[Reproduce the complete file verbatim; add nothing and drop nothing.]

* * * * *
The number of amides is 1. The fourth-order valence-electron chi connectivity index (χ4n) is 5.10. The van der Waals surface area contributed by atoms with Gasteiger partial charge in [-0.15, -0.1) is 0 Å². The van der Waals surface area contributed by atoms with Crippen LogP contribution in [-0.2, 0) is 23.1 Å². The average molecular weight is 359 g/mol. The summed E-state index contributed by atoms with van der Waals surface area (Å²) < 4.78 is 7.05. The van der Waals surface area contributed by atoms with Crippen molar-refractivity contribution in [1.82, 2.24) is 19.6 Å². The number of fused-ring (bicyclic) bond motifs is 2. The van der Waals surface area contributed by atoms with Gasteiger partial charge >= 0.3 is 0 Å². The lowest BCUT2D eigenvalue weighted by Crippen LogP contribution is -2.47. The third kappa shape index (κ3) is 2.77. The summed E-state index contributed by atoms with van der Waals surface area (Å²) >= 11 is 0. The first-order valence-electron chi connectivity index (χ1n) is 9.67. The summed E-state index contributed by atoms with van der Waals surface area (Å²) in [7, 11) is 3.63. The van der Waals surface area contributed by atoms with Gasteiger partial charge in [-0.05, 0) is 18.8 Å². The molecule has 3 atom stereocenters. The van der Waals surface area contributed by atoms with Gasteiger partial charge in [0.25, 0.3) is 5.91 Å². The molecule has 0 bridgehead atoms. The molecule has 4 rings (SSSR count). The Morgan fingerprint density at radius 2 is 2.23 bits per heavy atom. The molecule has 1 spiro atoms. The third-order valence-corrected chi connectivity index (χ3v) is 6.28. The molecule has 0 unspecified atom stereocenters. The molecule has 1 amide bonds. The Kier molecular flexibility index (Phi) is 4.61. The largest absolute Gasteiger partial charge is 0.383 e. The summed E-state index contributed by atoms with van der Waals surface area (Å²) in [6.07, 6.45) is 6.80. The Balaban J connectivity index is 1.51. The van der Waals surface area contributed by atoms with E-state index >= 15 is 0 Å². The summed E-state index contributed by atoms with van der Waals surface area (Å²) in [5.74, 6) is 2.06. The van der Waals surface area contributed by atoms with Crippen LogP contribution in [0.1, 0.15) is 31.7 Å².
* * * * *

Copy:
The number of amides is 1. The fourth-order valence-electron chi connectivity index (χ4n) is 5.10. The van der Waals surface area contributed by atoms with Gasteiger partial charge in [-0.15, -0.1) is 0 Å². The van der Waals surface area contributed by atoms with Crippen LogP contribution in [-0.2, 0) is 23.1 Å². The average molecular weight is 359 g/mol. The summed E-state index contributed by atoms with van der Waals surface area (Å²) < 4.78 is 7.05. The van der Waals surface area contributed by atoms with Crippen molar-refractivity contribution in [1.82, 2.24) is 19.6 Å². The number of fused-ring (bicyclic) bond motifs is 2. The van der Waals surface area contributed by atoms with Gasteiger partial charge >= 0.3 is 0 Å². The lowest BCUT2D eigenvalue weighted by Crippen LogP contribution is -2.47. The third kappa shape index (κ3) is 2.77. The summed E-state index contributed by atoms with van der Waals surface area (Å²) >= 11 is 0. The first-order valence-electron chi connectivity index (χ1n) is 9.67. The summed E-state index contributed by atoms with van der Waals surface area (Å²) in [7, 11) is 3.63. The van der Waals surface area contributed by atoms with Gasteiger partial charge in [-0.05, 0) is 18.8 Å². The molecule has 3 atom stereocenters. The van der Waals surface area contributed by atoms with Gasteiger partial charge in [0.25, 0.3) is 5.91 Å². The molecule has 0 bridgehead atoms. The molecule has 4 rings (SSSR count). The Morgan fingerprint density at radius 2 is 2.23 bits per heavy atom. The molecule has 1 spiro atoms. The third-order valence-corrected chi connectivity index (χ3v) is 6.28. The molecule has 0 unspecified atom stereocenters. The molecule has 1 amide bonds. The Kier molecular flexibility index (Phi) is 4.61. The largest absolute Gasteiger partial charge is 0.383 e. The summed E-state index contributed by atoms with van der Waals surface area (Å²) in [6.07, 6.45) is 6.80. The Balaban J connectivity index is 1.51. The van der Waals surface area contributed by atoms with E-state index >= 15 is 0 Å². The summed E-state index contributed by atoms with van der Waals surface area (Å²) in [5.74, 6) is 2.06. The van der Waals surface area contributed by atoms with Crippen LogP contribution in [0.1, 0.15) is 31.7 Å².